A packed crowd filled the Delancey Street Foundation auditorium Wednesday for a community meeting on the plan to bring a 200-bed Navigation Center to the Embarcadero.
Tensions were already high when San Francisco Mayor London Breed dropped by for an unexpected appearance, the San Francisco Chronicle reports.
Breed wanted to clarify some things about the upcoming project that will try and deal with the city's growing homeless population.
The Navigation Center, she said, is a critical part of her administration’s effort to address “what we know is the biggest challenge we have,” referring to homelessness. “I’m sorry this issue has divided this community. My role is to hear all of you today.” She told the crowd it made little sense to lament the city’s homelessness crisis, but protest a viable proposal to house unsheltered people."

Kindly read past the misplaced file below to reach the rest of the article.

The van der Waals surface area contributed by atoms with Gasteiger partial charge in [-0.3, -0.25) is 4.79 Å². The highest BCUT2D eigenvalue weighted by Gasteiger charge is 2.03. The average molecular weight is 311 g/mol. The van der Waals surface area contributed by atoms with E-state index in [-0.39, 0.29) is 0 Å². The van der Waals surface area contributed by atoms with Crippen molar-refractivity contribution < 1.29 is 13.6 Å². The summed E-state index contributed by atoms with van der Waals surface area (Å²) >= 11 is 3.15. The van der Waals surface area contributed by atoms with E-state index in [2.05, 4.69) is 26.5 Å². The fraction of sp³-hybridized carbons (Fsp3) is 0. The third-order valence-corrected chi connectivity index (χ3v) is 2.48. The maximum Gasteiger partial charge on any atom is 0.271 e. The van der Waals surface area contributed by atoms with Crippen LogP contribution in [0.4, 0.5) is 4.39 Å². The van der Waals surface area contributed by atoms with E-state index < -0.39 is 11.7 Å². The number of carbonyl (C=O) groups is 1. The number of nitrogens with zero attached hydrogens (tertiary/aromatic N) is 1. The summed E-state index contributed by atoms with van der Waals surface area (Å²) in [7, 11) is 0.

Many people who oppose the proposal booed and shouted at Breed, not giving her a chance to finish her statement.
“Take it somewhere else!” and “Build it at City Hall!” were some of the things people were shouting.
“Either you let me speak, or you leave,” she responded to the shouters. After a few moments she said, “I can’t continue, but I will stay and listen to the comments. The least we could do is show respect for one another.”
Navigation Centers are homeless shelters where 'intensive, round-the-clock services guide unsheltered people toward stable living situations.' They’re also more permissive, allowing people to come and go when they please and to bring their pets, partners and belongings.